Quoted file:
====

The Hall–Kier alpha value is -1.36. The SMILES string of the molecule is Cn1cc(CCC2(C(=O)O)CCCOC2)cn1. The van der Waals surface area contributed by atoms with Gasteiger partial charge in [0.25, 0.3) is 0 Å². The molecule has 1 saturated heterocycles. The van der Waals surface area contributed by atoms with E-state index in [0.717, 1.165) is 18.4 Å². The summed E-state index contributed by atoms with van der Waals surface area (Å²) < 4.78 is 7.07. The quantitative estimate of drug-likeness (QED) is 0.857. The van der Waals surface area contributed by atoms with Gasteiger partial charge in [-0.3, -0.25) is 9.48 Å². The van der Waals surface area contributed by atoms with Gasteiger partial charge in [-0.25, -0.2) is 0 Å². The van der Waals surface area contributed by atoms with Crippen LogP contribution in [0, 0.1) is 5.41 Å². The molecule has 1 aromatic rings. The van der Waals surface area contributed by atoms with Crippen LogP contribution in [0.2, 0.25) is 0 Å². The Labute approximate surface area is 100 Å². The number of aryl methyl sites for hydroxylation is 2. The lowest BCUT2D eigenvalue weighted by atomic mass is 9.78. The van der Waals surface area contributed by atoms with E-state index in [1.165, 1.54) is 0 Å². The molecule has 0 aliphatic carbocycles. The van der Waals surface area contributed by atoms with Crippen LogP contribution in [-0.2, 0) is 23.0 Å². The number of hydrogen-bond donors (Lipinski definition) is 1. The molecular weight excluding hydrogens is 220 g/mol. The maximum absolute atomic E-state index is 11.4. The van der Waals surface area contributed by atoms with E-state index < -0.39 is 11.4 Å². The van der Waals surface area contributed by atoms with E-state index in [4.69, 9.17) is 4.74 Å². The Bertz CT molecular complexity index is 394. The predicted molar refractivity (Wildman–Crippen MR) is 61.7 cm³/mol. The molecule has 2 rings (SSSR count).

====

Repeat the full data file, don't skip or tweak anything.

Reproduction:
The Hall–Kier alpha value is -1.36. The SMILES string of the molecule is Cn1cc(CCC2(C(=O)O)CCCOC2)cn1. The van der Waals surface area contributed by atoms with Gasteiger partial charge in [0.25, 0.3) is 0 Å². The molecule has 1 saturated heterocycles. The van der Waals surface area contributed by atoms with E-state index in [0.717, 1.165) is 18.4 Å². The summed E-state index contributed by atoms with van der Waals surface area (Å²) < 4.78 is 7.07. The quantitative estimate of drug-likeness (QED) is 0.857. The van der Waals surface area contributed by atoms with Gasteiger partial charge in [-0.3, -0.25) is 9.48 Å². The van der Waals surface area contributed by atoms with Gasteiger partial charge in [-0.25, -0.2) is 0 Å². The van der Waals surface area contributed by atoms with Crippen LogP contribution in [0, 0.1) is 5.41 Å². The molecule has 1 aromatic rings. The van der Waals surface area contributed by atoms with Crippen LogP contribution in [0.2, 0.25) is 0 Å². The Labute approximate surface area is 100 Å². The number of aryl methyl sites for hydroxylation is 2. The lowest BCUT2D eigenvalue weighted by atomic mass is 9.78. The van der Waals surface area contributed by atoms with E-state index in [1.165, 1.54) is 0 Å². The molecule has 0 aliphatic carbocycles. The van der Waals surface area contributed by atoms with Crippen LogP contribution in [-0.2, 0) is 23.0 Å². The number of hydrogen-bond donors (Lipinski definition) is 1. The molecular weight excluding hydrogens is 220 g/mol. The maximum absolute atomic E-state index is 11.4. The van der Waals surface area contributed by atoms with E-state index < -0.39 is 11.4 Å². The van der Waals surface area contributed by atoms with E-state index in [4.69, 9.17) is 4.74 Å². The Bertz CT molecular complexity index is 394. The predicted molar refractivity (Wildman–Crippen MR) is 61.7 cm³/mol. The molecule has 2 rings (SSSR count).